Defining National Identities: The Role of History Education in Russia and Ukraine
"Ukraine and Russia are said to have an unpredictable future, but what is really unpredictable is their past," posited Karina Korostelina, Research Professor, Institute for Conflict Analysis and Resolution, George Mason University, and former Regional Exchange Scholar, Kennan Institute. "People who control the past and define major national problems and grievances are also the ones who define the future, for they define who we are and what we aspire to be," she emphasized. Presently, authorities in Russia and Ukraine maintain firm control over the content of history textbooks in their respective countries, thereby controlling historical education in schools. Although education in history is largely supplemented by other pedagogical elements, such as historical documentaries, museums, archeological sites, etc., textbooks still comprise a major tool for the formation of national identity in both countries. History textbooks receive special attention from the presidents of Ukraine and Russia. They cannot be used in schools unless approved through a special procedure involving competitions, testing at schools, revisions, and a vetting process at each country's Ministry of Education.
Korostelina analyzed the three generations of Russian history textbooks published since 1991. She said that the first generation possessed a humanistic approach, encouraged critical thinking, and aimed to help in the formation of responsible citizens. The next generation of textbooks, in existence from1993-2006, promulgated the notion of the "nation" as the pivotal idea. These textbooks presented Russia as a unique nation, all of whose actions, including wars of expansion, serfdom, etc., were justifiable by political expediency. The books also depicted the Soviet period negatively and gave World War II an unfavorable assessment. Finally, the third and current generation of textbooks, including Alexander Filipov's recent book, is based on the idea of Leonid Poliakov, a dean of history at the Moscow State Pedagogical University, that textbooks should present "a positive unity with past." According to Poliakov, remarked Korostelina, 90 percent of students are not meant to be tasked with thinking critically about history, but need only to be presented with one, simple, positive narrative. In this approach, for instance, the USSR is positively assessed and October Revolution is compared to the French Revolution. According to Korostelina, this third generation of textbooks promotes an authoritarian regime, the primacy of the state over the individual, and strong central power, while reducing the agency of citizens.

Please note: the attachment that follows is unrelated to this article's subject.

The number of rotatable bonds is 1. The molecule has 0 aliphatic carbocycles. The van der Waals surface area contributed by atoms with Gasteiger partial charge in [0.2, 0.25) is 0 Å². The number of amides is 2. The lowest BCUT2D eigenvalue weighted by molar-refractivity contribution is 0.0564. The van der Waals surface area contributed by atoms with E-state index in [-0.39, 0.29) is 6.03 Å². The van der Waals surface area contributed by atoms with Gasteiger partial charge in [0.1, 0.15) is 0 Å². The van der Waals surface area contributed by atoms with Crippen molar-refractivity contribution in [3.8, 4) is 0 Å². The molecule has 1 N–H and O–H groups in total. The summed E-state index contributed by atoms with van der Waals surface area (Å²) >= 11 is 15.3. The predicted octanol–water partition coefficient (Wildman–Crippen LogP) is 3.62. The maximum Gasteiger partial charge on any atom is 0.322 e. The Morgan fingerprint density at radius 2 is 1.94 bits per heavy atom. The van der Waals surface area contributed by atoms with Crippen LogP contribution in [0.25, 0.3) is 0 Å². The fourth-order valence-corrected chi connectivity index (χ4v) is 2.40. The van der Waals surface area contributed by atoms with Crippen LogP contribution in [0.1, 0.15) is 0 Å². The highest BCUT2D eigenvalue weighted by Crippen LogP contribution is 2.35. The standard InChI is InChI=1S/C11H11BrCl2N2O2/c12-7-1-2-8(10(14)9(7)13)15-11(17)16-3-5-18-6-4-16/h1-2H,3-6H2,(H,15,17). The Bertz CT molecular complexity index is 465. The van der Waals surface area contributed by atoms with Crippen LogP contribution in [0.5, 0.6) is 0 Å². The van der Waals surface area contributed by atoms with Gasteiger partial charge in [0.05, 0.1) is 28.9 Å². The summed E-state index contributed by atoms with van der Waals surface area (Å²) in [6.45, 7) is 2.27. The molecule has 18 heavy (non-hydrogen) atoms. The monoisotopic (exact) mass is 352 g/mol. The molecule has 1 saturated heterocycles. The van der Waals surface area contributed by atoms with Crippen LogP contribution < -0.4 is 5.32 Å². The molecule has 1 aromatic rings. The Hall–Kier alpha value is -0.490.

Ukrainian history textbooks have undergone a similar generational transformation, although Korostelina observed differing initial dynamics in history education between Western Ukraine and Eastern Ukraine. For example, Western Ukrainian textbooks portray World War II as a conflict between pro-national forces and Bolsheviks, while Eastern Ukrainian textbooks positively assess achievements made during the Soviet period. Korostelina noted, however, that over time, Ukrainian textbooks in general have increasingly portrayed Soviet perpetrators specifically as ethnic Russians. Korostelina purported that such portrayals create and sustain an image of victimhood around which Ukrainian national identity can consolidate.
In a "war of textbooks" as Korostelina described it, both countries differently interpret a range of terms and events. Russian textbooks present Kyivan Rus—the medieval Slavic state which preceded the formation of the distinct national groups of Russians, Ukrainians, and Belarusians—as a "Greater Russian State" that later allowed for regional differences to develop. Ukrainian textbooks claim it to be the first Ukrainian state. Other discrepancies coalesce around the Civil War of 1917-1922, Soviet repressions, the famine of 1932-1933, and World War II.
Considering these variations in interpretation of history, Korostelina evaluated the impact of such textbook narratives on each group's national identity. According to her, in presenting Russians as enemies, Ukrainian textbooks actively mobilize Ukrainian national identity. Alternatively, in encouraging Russians to view all the events of their history—including the Soviet period—optimistically and as cultural phenomena, Russian history textbooks support a "cultural" national identity rather than a mobilized one.